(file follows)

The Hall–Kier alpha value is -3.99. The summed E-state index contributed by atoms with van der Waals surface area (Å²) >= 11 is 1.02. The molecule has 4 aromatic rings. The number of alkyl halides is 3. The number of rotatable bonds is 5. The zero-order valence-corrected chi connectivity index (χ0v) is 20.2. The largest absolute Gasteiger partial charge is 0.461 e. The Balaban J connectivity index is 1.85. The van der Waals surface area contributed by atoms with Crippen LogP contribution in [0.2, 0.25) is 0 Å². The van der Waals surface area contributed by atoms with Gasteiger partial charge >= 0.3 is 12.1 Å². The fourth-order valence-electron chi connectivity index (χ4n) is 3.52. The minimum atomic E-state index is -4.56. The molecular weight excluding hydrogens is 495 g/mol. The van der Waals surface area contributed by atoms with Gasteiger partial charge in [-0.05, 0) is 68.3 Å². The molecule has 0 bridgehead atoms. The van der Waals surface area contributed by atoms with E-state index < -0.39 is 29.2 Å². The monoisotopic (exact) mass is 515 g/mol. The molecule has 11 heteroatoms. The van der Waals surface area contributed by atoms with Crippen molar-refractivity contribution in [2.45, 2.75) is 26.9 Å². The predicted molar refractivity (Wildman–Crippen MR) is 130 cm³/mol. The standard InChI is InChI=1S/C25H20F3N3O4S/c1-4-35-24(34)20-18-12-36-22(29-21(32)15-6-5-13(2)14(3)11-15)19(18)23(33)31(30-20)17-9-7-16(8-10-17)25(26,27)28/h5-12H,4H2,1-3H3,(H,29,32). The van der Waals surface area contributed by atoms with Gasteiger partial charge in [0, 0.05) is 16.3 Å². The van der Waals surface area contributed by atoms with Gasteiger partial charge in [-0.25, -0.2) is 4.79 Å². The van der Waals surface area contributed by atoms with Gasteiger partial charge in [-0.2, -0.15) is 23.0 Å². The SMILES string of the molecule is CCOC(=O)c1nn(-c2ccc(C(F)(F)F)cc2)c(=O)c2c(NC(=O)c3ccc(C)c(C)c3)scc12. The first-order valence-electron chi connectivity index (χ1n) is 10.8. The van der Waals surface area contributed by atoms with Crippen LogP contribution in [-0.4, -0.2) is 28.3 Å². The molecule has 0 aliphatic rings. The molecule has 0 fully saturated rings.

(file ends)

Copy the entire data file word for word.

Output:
The Hall–Kier alpha value is -3.99. The summed E-state index contributed by atoms with van der Waals surface area (Å²) >= 11 is 1.02. The molecule has 4 aromatic rings. The number of alkyl halides is 3. The number of rotatable bonds is 5. The zero-order valence-corrected chi connectivity index (χ0v) is 20.2. The largest absolute Gasteiger partial charge is 0.461 e. The Balaban J connectivity index is 1.85. The van der Waals surface area contributed by atoms with Crippen LogP contribution in [0.2, 0.25) is 0 Å². The van der Waals surface area contributed by atoms with Gasteiger partial charge >= 0.3 is 12.1 Å². The fourth-order valence-electron chi connectivity index (χ4n) is 3.52. The minimum atomic E-state index is -4.56. The molecular weight excluding hydrogens is 495 g/mol. The van der Waals surface area contributed by atoms with Gasteiger partial charge in [-0.05, 0) is 68.3 Å². The molecule has 0 bridgehead atoms. The van der Waals surface area contributed by atoms with E-state index < -0.39 is 29.2 Å². The monoisotopic (exact) mass is 515 g/mol. The molecule has 11 heteroatoms. The van der Waals surface area contributed by atoms with Crippen molar-refractivity contribution in [2.45, 2.75) is 26.9 Å². The predicted molar refractivity (Wildman–Crippen MR) is 130 cm³/mol. The standard InChI is InChI=1S/C25H20F3N3O4S/c1-4-35-24(34)20-18-12-36-22(29-21(32)15-6-5-13(2)14(3)11-15)19(18)23(33)31(30-20)17-9-7-16(8-10-17)25(26,27)28/h5-12H,4H2,1-3H3,(H,29,32). The van der Waals surface area contributed by atoms with Gasteiger partial charge in [0, 0.05) is 16.3 Å². The van der Waals surface area contributed by atoms with Gasteiger partial charge in [-0.25, -0.2) is 4.79 Å². The van der Waals surface area contributed by atoms with Gasteiger partial charge in [-0.2, -0.15) is 23.0 Å². The SMILES string of the molecule is CCOC(=O)c1nn(-c2ccc(C(F)(F)F)cc2)c(=O)c2c(NC(=O)c3ccc(C)c(C)c3)scc12. The first-order valence-electron chi connectivity index (χ1n) is 10.8. The van der Waals surface area contributed by atoms with Crippen LogP contribution in [-0.4, -0.2) is 28.3 Å². The molecule has 0 aliphatic rings. The molecule has 0 fully saturated rings.